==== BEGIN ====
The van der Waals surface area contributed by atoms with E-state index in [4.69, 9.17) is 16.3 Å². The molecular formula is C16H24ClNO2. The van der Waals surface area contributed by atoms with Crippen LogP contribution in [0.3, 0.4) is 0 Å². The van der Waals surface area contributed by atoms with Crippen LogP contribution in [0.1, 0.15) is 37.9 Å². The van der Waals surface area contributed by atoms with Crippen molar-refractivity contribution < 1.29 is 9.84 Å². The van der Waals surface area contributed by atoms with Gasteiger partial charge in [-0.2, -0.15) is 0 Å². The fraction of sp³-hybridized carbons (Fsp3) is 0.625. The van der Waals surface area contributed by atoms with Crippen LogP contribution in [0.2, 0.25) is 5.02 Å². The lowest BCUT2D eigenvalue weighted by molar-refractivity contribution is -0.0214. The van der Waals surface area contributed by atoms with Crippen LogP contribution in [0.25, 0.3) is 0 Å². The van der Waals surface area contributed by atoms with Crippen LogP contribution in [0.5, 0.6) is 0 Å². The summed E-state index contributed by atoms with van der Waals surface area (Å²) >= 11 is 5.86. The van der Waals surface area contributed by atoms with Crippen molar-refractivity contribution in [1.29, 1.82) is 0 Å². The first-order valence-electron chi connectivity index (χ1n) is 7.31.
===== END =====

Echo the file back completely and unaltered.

The van der Waals surface area contributed by atoms with E-state index in [4.69, 9.17) is 16.3 Å². The molecular formula is C16H24ClNO2. The van der Waals surface area contributed by atoms with Crippen LogP contribution in [0.3, 0.4) is 0 Å². The van der Waals surface area contributed by atoms with Crippen LogP contribution in [0.1, 0.15) is 37.9 Å². The van der Waals surface area contributed by atoms with Crippen molar-refractivity contribution < 1.29 is 9.84 Å². The van der Waals surface area contributed by atoms with Gasteiger partial charge in [-0.2, -0.15) is 0 Å². The fraction of sp³-hybridized carbons (Fsp3) is 0.625. The van der Waals surface area contributed by atoms with Crippen LogP contribution in [0.2, 0.25) is 5.02 Å². The lowest BCUT2D eigenvalue weighted by molar-refractivity contribution is -0.0214. The van der Waals surface area contributed by atoms with Crippen LogP contribution in [0.25, 0.3) is 0 Å². The van der Waals surface area contributed by atoms with Crippen LogP contribution in [0.5, 0.6) is 0 Å². The summed E-state index contributed by atoms with van der Waals surface area (Å²) >= 11 is 5.86. The van der Waals surface area contributed by atoms with Crippen molar-refractivity contribution in [1.29, 1.82) is 0 Å². The first-order valence-electron chi connectivity index (χ1n) is 7.31.